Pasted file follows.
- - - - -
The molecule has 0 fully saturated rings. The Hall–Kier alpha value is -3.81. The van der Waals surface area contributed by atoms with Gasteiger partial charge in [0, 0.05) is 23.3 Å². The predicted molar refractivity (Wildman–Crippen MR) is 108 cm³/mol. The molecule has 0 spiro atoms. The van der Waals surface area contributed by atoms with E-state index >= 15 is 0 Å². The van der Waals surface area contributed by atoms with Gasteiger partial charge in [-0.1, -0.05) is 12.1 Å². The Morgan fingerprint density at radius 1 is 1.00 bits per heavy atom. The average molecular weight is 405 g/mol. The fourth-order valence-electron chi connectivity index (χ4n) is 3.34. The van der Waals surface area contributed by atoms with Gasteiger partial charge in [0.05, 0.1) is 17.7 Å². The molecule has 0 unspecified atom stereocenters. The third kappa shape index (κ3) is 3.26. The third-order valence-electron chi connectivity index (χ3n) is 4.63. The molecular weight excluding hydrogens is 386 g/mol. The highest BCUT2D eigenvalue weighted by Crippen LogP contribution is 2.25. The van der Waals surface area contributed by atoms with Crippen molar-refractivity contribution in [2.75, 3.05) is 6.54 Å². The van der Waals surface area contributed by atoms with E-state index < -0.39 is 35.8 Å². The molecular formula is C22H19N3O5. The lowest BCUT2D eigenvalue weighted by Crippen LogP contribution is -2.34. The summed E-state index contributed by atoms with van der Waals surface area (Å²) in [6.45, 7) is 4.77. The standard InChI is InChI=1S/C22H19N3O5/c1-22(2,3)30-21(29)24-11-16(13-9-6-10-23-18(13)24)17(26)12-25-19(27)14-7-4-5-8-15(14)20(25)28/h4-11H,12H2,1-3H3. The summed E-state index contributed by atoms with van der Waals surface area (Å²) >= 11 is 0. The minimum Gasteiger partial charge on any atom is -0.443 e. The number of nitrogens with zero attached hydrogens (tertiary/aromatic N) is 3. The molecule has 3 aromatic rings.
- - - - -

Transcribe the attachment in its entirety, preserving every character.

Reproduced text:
The molecule has 0 fully saturated rings. The Hall–Kier alpha value is -3.81. The van der Waals surface area contributed by atoms with Gasteiger partial charge in [0, 0.05) is 23.3 Å². The predicted molar refractivity (Wildman–Crippen MR) is 108 cm³/mol. The molecule has 0 spiro atoms. The van der Waals surface area contributed by atoms with E-state index >= 15 is 0 Å². The van der Waals surface area contributed by atoms with Gasteiger partial charge in [-0.1, -0.05) is 12.1 Å². The Morgan fingerprint density at radius 1 is 1.00 bits per heavy atom. The average molecular weight is 405 g/mol. The fourth-order valence-electron chi connectivity index (χ4n) is 3.34. The van der Waals surface area contributed by atoms with Gasteiger partial charge in [0.05, 0.1) is 17.7 Å². The molecule has 0 unspecified atom stereocenters. The third kappa shape index (κ3) is 3.26. The third-order valence-electron chi connectivity index (χ3n) is 4.63. The molecular weight excluding hydrogens is 386 g/mol. The highest BCUT2D eigenvalue weighted by Crippen LogP contribution is 2.25. The van der Waals surface area contributed by atoms with Crippen molar-refractivity contribution in [2.75, 3.05) is 6.54 Å². The van der Waals surface area contributed by atoms with E-state index < -0.39 is 35.8 Å². The molecular formula is C22H19N3O5. The lowest BCUT2D eigenvalue weighted by Crippen LogP contribution is -2.34. The summed E-state index contributed by atoms with van der Waals surface area (Å²) in [6.45, 7) is 4.77. The standard InChI is InChI=1S/C22H19N3O5/c1-22(2,3)30-21(29)24-11-16(13-9-6-10-23-18(13)24)17(26)12-25-19(27)14-7-4-5-8-15(14)20(25)28/h4-11H,12H2,1-3H3. The summed E-state index contributed by atoms with van der Waals surface area (Å²) >= 11 is 0. The minimum Gasteiger partial charge on any atom is -0.443 e. The number of nitrogens with zero attached hydrogens (tertiary/aromatic N) is 3. The molecule has 3 aromatic rings.